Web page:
Gender Differences in Education

Gender differences in education from the Education topic of AQA A level Sociology

Gender gap in achievement

  • On starting school girls were ahead of boys by 7-17% in literacy, maths etc and were better at concentrating
  • In 2013 72% of girls achieved 5 A*-C GCSEs compared with 64% of boys
  • In 2013 46.8% of girls achieved A or B grades at A level but only 42.2% of boys
  • A larger proportion of girls achieve distinctions in vocational courses even in engineering and construction where girls are a tiny minority
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External factors and gender differences in achieve

Since the 1960s the Feminist movement has challenged the traditional stereotype of a woman's role as being a full time housewife and that inferior to men. The feminist movement has had success in improving women's rights through changes in the law helping to improve girls' self esteem. McRobbie studied girls' magazines and saw that in the 1970s they emphasised marriage and children whereas nowadays they show images of independent women

There have also been a number of changes in the family including an increase in the divorce rate, a decrease in first marriages etc which affect girls' attitudes towards education. Increased numbers of single mothers mean the woman has to take on the breadwinner role which creates a new role model for girls and encourages good qualifications in order to get a good job and be independent

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External factors and gender differences in achieve

There have also been changes in women's employment including the 1970 Equal Pay Act and 1975 Sex Discrimination Act which have encouraged women to work and this is highlighted with the rise of women in employment from 53% in 1971 to 67% in 2013. These changes encourage career opportunities for women

Changes in girls' ambitions is also clear with Sharpe's interviews with girls showing a shift. In 1974 they had low aspirations seeing love and children as priorities but by the 1990s careers and jobs were their biggest priority. Beck links this in with the trend towards individualism where a career has become part of a woman's life project because it promotes recognition

However, there are class differences with many working class girls still aspiring marriage and children because of the limited job opportunities open to them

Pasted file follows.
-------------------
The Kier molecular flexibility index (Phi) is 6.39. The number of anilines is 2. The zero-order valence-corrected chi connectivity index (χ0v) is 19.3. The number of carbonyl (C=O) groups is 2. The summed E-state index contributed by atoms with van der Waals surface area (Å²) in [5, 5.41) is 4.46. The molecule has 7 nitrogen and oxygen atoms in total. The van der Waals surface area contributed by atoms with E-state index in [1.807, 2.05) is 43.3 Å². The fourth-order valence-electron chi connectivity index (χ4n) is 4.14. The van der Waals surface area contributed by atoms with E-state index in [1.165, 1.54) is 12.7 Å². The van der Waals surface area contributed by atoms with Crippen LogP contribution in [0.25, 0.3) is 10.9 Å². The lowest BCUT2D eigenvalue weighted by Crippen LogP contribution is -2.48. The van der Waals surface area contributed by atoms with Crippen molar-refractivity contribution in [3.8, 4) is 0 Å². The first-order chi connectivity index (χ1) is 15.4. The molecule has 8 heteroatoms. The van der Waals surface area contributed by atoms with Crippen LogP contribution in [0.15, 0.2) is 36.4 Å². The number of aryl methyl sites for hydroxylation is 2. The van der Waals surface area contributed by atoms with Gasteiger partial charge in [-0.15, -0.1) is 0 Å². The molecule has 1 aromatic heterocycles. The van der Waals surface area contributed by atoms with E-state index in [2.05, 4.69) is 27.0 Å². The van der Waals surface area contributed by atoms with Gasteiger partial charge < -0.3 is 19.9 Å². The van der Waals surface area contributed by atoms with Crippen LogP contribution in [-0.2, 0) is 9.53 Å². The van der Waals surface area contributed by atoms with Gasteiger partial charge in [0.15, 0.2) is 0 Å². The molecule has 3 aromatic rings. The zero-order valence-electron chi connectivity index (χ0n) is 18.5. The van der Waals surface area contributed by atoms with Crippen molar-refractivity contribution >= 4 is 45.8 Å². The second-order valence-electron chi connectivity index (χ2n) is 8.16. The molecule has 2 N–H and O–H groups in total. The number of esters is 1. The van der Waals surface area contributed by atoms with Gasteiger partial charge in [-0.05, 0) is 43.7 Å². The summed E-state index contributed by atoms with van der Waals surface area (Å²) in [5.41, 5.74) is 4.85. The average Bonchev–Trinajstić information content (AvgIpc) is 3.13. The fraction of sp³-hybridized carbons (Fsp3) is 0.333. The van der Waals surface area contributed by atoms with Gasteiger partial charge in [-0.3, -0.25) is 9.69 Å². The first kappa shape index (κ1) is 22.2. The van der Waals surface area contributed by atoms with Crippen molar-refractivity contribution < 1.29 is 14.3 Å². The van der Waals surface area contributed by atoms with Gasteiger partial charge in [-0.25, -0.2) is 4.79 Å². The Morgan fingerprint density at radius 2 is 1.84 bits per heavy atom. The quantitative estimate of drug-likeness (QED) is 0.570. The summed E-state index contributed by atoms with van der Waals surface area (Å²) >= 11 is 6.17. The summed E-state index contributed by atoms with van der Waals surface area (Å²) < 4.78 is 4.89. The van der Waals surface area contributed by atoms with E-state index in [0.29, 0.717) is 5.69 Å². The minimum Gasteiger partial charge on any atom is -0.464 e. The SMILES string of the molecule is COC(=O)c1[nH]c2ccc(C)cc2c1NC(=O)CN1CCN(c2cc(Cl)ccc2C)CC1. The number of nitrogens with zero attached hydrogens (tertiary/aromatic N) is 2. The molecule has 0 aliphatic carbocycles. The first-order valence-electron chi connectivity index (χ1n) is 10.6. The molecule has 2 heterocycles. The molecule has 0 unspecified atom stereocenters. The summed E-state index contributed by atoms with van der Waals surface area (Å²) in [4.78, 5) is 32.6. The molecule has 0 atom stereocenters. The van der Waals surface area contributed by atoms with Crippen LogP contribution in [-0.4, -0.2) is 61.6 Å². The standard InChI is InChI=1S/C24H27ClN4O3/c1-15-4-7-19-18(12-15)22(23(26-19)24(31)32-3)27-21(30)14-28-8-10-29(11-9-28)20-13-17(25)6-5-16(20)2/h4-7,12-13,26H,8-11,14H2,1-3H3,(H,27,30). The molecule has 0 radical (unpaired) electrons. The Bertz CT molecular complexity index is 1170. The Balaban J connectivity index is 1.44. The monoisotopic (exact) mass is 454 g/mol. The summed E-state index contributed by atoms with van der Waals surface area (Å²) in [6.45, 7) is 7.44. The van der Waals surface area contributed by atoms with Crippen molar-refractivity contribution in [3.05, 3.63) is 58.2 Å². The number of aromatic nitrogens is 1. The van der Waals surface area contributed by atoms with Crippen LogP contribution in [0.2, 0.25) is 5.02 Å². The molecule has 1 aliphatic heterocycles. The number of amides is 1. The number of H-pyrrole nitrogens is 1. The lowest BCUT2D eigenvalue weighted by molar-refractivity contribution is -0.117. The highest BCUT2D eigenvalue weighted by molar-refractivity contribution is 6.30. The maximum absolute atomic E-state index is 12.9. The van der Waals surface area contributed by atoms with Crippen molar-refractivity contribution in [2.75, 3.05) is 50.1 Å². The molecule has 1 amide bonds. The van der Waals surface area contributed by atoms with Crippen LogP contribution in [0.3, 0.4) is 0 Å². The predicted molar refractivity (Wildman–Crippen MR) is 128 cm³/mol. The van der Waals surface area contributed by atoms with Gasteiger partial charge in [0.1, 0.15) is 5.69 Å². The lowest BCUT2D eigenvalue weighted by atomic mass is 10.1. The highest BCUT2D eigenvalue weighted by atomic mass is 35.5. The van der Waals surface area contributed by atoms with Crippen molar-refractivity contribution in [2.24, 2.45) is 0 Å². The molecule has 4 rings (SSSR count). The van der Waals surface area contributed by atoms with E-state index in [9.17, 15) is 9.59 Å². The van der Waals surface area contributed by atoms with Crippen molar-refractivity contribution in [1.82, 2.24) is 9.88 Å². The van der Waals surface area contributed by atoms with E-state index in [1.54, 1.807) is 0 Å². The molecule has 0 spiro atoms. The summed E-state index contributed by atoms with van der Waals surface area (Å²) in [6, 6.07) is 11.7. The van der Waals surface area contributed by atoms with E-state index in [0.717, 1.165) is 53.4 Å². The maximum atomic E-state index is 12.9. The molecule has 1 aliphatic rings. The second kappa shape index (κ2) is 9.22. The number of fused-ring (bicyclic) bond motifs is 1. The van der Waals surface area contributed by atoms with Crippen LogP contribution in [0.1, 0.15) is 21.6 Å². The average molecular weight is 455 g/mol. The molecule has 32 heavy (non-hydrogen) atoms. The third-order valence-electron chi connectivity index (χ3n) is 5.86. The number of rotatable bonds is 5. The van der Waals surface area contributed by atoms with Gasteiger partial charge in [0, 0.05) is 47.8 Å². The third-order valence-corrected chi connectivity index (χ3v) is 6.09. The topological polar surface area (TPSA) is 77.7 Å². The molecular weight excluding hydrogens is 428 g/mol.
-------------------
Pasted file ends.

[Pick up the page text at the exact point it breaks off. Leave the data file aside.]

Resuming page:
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Internal factors and gender differences in achieve

There are now more equal opportnities policies in place because of feminist ideas such as GIST and WISE which encourage girls to go into non traditional careers. Female scientists have visited schools acting as role models and the introduction of the National Curriculum made all students study the same subjects which wasn't the case previously. There has also been an increase in the number of female headteachers from 22% in secondary schools in 1992 to 37% in 2012 encouraging girls to work hard and achieve

GCSEs have also advantaged girls with Mitsos & Brown concluding that girls are more successful in coursework because they spend more time on their work, are better at meeting deadlines etc so they achieve higher grades. These skills are the result of early gender role socialisation where girls are taught to be neat etc. However, this is unlikely to be the only cause of the achievement differences because exams have much more influence than coursework

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Internal factors and gender differences in achieve

The way teachers interact with boys and girls differs too. French analysed classroom interaction and found that boys received more attention because they attracted more reprimands with the boys feeling they were being picked on. Swann also found differences in communication styles with boys prefering whole class discussions explaining why teachers often see boys as loud and disruptive which can lead to the self fulfilling prophecy

The removal of gender stereotypes from books has removed a barrier from girls' education. In the 1970s reading books portrayed women as mothers and boys as inventive scientists but now gender stereotyping has been removed

Marketisation policies mean schools see girls as desirable because they achieve better exam results so are more likely to get into the best schools. Slee argues that boys are less attractive to schools because they are four times more likely to be excluded

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Internal factors and gender differences in achieve

Liberal feminists celebrate the progress made so far in improving achievement. They believe that by encouraging female role models and having more equal opportunities policies will help to achieve further progress. This will then overcome sexist attitudes and stereotypes to form a meritocratic system where everyone has equal opportunity to achieve regardless of gender

Radical feminists are more critical and emphasise that the system still remains patriarchal at the expense of women. Sexual harrassment of girls still continues at school such as the male gaze, male teachers are still more likely to become heads of secondary schools and women are still under-represented in areas of the curriculum with Weiner describing the secondary school history curriculum as a 'woman free zone'